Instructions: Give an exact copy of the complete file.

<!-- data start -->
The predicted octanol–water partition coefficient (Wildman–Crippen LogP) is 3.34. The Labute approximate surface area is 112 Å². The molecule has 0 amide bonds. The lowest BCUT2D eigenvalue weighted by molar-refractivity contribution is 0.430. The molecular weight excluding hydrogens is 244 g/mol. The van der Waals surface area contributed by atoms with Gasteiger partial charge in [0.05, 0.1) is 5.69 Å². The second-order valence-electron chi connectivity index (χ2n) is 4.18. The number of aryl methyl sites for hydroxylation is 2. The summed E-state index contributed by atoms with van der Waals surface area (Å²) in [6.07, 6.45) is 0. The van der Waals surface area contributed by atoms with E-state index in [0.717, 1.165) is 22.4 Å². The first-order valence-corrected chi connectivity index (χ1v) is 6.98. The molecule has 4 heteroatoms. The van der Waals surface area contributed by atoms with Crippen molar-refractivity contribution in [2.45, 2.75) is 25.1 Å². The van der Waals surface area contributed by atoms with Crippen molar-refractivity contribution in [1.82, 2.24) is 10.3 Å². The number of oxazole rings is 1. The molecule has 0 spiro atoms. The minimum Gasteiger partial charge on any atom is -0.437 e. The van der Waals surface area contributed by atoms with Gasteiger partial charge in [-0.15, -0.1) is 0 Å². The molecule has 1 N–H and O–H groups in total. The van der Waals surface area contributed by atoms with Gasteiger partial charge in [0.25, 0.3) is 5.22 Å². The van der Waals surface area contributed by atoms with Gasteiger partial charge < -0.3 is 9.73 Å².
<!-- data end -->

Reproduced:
The predicted octanol–water partition coefficient (Wildman–Crippen LogP) is 3.34. The Labute approximate surface area is 112 Å². The molecule has 0 amide bonds. The lowest BCUT2D eigenvalue weighted by molar-refractivity contribution is 0.430. The molecular weight excluding hydrogens is 244 g/mol. The van der Waals surface area contributed by atoms with Gasteiger partial charge in [0.05, 0.1) is 5.69 Å². The second-order valence-electron chi connectivity index (χ2n) is 4.18. The number of aryl methyl sites for hydroxylation is 2. The summed E-state index contributed by atoms with van der Waals surface area (Å²) in [6.07, 6.45) is 0. The van der Waals surface area contributed by atoms with E-state index in [0.717, 1.165) is 22.4 Å². The first-order valence-corrected chi connectivity index (χ1v) is 6.98. The molecule has 4 heteroatoms. The van der Waals surface area contributed by atoms with Crippen molar-refractivity contribution in [2.45, 2.75) is 25.1 Å². The van der Waals surface area contributed by atoms with Crippen molar-refractivity contribution in [1.82, 2.24) is 10.3 Å². The number of oxazole rings is 1. The molecule has 0 spiro atoms. The minimum Gasteiger partial charge on any atom is -0.437 e. The van der Waals surface area contributed by atoms with Gasteiger partial charge in [-0.15, -0.1) is 0 Å². The molecule has 1 N–H and O–H groups in total. The van der Waals surface area contributed by atoms with Gasteiger partial charge in [0.25, 0.3) is 5.22 Å². The van der Waals surface area contributed by atoms with Gasteiger partial charge < -0.3 is 9.73 Å².